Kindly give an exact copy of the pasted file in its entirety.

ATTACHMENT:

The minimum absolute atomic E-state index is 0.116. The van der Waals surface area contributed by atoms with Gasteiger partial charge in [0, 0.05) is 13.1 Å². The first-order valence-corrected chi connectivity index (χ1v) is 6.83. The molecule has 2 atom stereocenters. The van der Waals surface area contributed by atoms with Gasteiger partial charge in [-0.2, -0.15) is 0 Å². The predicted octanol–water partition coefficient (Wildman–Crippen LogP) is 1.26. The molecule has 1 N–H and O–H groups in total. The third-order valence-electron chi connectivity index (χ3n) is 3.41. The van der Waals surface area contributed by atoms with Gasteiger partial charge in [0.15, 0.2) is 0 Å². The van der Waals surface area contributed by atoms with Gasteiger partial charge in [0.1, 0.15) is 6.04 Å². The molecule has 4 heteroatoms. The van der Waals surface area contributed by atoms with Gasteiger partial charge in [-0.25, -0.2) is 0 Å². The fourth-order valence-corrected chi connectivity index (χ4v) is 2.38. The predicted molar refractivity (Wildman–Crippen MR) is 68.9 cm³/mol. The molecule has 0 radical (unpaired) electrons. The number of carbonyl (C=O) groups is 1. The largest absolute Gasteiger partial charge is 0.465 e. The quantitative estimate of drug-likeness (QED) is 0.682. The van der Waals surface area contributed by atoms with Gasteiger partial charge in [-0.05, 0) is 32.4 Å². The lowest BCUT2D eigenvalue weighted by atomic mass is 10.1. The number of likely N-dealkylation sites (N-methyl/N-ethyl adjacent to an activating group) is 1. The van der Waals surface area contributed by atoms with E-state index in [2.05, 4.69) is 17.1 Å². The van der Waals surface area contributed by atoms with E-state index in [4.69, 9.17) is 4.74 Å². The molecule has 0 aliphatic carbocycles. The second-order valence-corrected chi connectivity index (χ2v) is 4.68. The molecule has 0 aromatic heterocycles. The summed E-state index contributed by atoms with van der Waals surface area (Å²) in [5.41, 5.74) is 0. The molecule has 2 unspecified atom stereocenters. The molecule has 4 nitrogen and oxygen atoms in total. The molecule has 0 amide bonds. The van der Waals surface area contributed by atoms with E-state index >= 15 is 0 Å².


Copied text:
The minimum absolute atomic E-state index is 0.116. The van der Waals surface area contributed by atoms with Gasteiger partial charge in [0, 0.05) is 13.1 Å². The first-order valence-corrected chi connectivity index (χ1v) is 6.83. The molecule has 2 atom stereocenters. The van der Waals surface area contributed by atoms with Gasteiger partial charge in [-0.2, -0.15) is 0 Å². The predicted octanol–water partition coefficient (Wildman–Crippen LogP) is 1.26. The molecule has 1 N–H and O–H groups in total. The third-order valence-electron chi connectivity index (χ3n) is 3.41. The van der Waals surface area contributed by atoms with Gasteiger partial charge in [0.15, 0.2) is 0 Å². The van der Waals surface area contributed by atoms with Gasteiger partial charge in [0.1, 0.15) is 6.04 Å². The molecule has 4 heteroatoms. The van der Waals surface area contributed by atoms with Gasteiger partial charge in [-0.25, -0.2) is 0 Å². The fourth-order valence-corrected chi connectivity index (χ4v) is 2.38. The predicted molar refractivity (Wildman–Crippen MR) is 68.9 cm³/mol. The molecule has 0 radical (unpaired) electrons. The number of carbonyl (C=O) groups is 1. The largest absolute Gasteiger partial charge is 0.465 e. The quantitative estimate of drug-likeness (QED) is 0.682. The van der Waals surface area contributed by atoms with Gasteiger partial charge in [-0.05, 0) is 32.4 Å². The lowest BCUT2D eigenvalue weighted by atomic mass is 10.1. The number of likely N-dealkylation sites (N-methyl/N-ethyl adjacent to an activating group) is 1. The van der Waals surface area contributed by atoms with E-state index in [2.05, 4.69) is 17.1 Å². The van der Waals surface area contributed by atoms with E-state index in [4.69, 9.17) is 4.74 Å². The molecule has 0 aliphatic carbocycles. The second-order valence-corrected chi connectivity index (χ2v) is 4.68. The molecule has 0 aromatic heterocycles. The summed E-state index contributed by atoms with van der Waals surface area (Å²) in [5.41, 5.74) is 0. The molecule has 2 unspecified atom stereocenters. The molecule has 4 nitrogen and oxygen atoms in total. The molecule has 0 amide bonds. The van der Waals surface area contributed by atoms with E-state index >= 15 is 0 Å².